Almost every month, new ground-based telescopes open their eyes, and new special-purpose explorers take off for the clearer skies of space. Some, like the Sloan Digital Sky Survey, are mapping much of the sky in great detail, pinning down the location of galaxies, stars and distant quasars to create a three-dimensional image of its large-scale structure. Others, like Hubble, often go deep and narrow, taking what amounts to a core sample of the universe.
"It's amazing to think about how much this has developed since I was in graduate school," said Michael Jura, a 55-year-old astronomer at UCLA. The laws of physics haven't changed, "but the consequences are enormously greater than people imagined," he added.
The vast expansion of the spectrum of the possible puts scientists on the brink of being able to answer some of the thorniest questions ever posed: How do solar systems form? How did matter come into being? Does space really crinkle, and time really stop, at the horizon of a black hole?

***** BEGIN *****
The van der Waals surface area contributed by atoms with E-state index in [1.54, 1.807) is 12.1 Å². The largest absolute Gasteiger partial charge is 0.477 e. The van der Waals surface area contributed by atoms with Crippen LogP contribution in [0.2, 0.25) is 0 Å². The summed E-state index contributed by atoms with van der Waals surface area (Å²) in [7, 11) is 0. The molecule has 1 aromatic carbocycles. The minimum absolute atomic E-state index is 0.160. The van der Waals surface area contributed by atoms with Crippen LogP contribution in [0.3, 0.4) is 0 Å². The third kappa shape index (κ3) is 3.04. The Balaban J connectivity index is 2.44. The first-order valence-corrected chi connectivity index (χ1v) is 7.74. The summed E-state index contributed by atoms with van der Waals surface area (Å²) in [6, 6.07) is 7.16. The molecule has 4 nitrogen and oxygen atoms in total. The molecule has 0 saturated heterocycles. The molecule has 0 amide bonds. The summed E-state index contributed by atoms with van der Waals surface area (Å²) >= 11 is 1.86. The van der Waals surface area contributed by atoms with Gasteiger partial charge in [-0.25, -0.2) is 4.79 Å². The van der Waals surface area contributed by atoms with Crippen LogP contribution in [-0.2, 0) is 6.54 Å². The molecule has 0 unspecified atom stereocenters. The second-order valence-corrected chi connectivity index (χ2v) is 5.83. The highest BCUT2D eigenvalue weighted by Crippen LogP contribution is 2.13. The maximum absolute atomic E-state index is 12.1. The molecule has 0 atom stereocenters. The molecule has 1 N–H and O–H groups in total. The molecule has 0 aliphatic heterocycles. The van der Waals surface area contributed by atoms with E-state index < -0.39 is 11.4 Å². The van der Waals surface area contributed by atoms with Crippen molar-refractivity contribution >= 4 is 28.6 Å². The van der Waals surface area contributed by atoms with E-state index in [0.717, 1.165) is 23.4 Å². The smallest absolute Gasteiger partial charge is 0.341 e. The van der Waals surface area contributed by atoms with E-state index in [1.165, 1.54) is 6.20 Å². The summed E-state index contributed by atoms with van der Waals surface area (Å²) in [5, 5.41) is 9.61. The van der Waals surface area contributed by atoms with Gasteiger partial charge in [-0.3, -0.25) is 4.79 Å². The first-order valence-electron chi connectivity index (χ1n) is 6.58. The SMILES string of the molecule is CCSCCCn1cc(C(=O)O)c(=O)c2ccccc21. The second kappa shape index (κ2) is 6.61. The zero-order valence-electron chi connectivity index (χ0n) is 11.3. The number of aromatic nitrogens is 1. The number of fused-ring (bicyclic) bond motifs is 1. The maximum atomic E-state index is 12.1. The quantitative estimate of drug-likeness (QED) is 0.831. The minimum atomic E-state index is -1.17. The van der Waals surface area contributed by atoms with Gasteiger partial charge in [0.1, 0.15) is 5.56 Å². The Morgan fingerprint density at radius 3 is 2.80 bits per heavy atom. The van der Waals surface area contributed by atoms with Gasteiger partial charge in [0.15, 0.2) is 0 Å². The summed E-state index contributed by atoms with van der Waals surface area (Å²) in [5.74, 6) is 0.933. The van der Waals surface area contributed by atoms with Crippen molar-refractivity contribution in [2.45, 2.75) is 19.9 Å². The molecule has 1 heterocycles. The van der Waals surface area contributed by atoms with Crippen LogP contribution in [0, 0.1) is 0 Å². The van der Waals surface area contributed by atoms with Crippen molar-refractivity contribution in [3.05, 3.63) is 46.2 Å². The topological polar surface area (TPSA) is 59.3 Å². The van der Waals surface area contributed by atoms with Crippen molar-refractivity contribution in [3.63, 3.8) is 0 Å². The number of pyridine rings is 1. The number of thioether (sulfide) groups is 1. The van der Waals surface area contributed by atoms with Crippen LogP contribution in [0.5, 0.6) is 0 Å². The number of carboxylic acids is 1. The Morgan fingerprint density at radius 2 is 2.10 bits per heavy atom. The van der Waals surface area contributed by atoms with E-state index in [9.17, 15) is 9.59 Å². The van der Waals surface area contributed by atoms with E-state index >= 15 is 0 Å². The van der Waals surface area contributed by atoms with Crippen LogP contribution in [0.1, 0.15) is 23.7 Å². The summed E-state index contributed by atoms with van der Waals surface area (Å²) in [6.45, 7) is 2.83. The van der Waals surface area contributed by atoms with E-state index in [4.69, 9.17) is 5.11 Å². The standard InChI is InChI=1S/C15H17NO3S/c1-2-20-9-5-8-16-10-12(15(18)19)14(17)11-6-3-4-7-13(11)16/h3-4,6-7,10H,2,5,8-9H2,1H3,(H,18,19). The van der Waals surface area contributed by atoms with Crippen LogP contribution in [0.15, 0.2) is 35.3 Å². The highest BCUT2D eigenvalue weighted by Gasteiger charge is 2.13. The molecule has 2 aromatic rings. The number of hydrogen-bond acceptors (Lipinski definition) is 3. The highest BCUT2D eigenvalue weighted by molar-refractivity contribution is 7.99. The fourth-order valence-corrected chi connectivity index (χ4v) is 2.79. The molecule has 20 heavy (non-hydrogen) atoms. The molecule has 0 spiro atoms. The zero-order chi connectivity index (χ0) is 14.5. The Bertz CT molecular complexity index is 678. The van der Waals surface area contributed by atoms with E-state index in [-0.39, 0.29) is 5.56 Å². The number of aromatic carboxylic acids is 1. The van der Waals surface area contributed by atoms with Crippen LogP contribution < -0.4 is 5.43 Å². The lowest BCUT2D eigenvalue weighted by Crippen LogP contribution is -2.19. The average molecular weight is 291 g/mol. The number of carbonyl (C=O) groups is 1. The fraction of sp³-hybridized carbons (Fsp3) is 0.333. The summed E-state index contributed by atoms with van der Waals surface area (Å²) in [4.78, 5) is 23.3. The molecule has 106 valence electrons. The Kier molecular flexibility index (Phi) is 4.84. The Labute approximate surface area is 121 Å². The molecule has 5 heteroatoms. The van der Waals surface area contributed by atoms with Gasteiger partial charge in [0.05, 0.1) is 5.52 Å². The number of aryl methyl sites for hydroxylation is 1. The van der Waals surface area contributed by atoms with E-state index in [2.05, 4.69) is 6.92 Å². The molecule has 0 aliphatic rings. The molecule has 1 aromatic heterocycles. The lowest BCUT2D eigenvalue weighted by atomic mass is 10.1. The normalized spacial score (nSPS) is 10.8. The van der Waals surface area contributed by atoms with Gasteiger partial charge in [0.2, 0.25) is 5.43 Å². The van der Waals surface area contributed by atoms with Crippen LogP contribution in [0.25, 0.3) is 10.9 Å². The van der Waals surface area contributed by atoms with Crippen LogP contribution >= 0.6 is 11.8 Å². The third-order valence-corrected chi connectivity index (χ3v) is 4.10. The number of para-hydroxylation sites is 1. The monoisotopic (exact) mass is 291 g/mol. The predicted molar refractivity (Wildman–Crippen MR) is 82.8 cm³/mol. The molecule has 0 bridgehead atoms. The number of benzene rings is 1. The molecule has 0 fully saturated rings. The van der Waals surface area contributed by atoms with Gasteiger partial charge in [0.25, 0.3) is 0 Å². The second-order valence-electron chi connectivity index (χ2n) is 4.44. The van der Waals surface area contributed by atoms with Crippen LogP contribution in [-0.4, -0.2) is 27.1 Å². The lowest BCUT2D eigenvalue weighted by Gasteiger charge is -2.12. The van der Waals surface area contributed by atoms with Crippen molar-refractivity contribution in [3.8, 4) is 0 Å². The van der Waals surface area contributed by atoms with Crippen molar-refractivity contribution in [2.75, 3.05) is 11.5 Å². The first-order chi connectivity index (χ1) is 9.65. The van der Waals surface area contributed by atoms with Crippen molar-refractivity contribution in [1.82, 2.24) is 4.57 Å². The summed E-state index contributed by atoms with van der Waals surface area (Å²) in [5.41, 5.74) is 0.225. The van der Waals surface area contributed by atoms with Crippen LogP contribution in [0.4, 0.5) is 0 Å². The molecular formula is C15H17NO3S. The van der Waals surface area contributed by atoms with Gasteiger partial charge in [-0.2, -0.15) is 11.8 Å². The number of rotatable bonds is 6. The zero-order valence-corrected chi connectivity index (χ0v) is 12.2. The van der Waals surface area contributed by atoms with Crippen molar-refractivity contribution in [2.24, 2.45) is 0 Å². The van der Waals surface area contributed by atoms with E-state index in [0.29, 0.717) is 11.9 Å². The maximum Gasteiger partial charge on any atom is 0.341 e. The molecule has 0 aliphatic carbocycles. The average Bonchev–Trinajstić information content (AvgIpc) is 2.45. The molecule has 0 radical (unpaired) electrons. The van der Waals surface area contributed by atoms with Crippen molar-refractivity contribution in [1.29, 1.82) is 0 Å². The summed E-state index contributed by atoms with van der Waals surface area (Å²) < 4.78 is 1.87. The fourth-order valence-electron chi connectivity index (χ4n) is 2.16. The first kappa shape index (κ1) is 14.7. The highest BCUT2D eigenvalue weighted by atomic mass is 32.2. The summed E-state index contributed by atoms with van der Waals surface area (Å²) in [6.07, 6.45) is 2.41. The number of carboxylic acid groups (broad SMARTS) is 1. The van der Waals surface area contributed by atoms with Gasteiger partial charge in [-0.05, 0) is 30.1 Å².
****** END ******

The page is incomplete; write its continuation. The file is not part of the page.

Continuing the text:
As Einstein once put it, the most incomprehensible thing about the universe may well be that it's comprehensible at all. Certainly, the recent unveilings -- and those to come -- have been made possible not only by leaps in technology but also by a willingness to follow the often outlandish lead of theoretical predictions.
In fact, one of the niftiest new tools astronomers use to see deep into space comes straight out of an outrageous suggestion by Einstein. His theory of general relativity implied that large concentrations of mass should bend light just as glass does, forming "gravity lenses."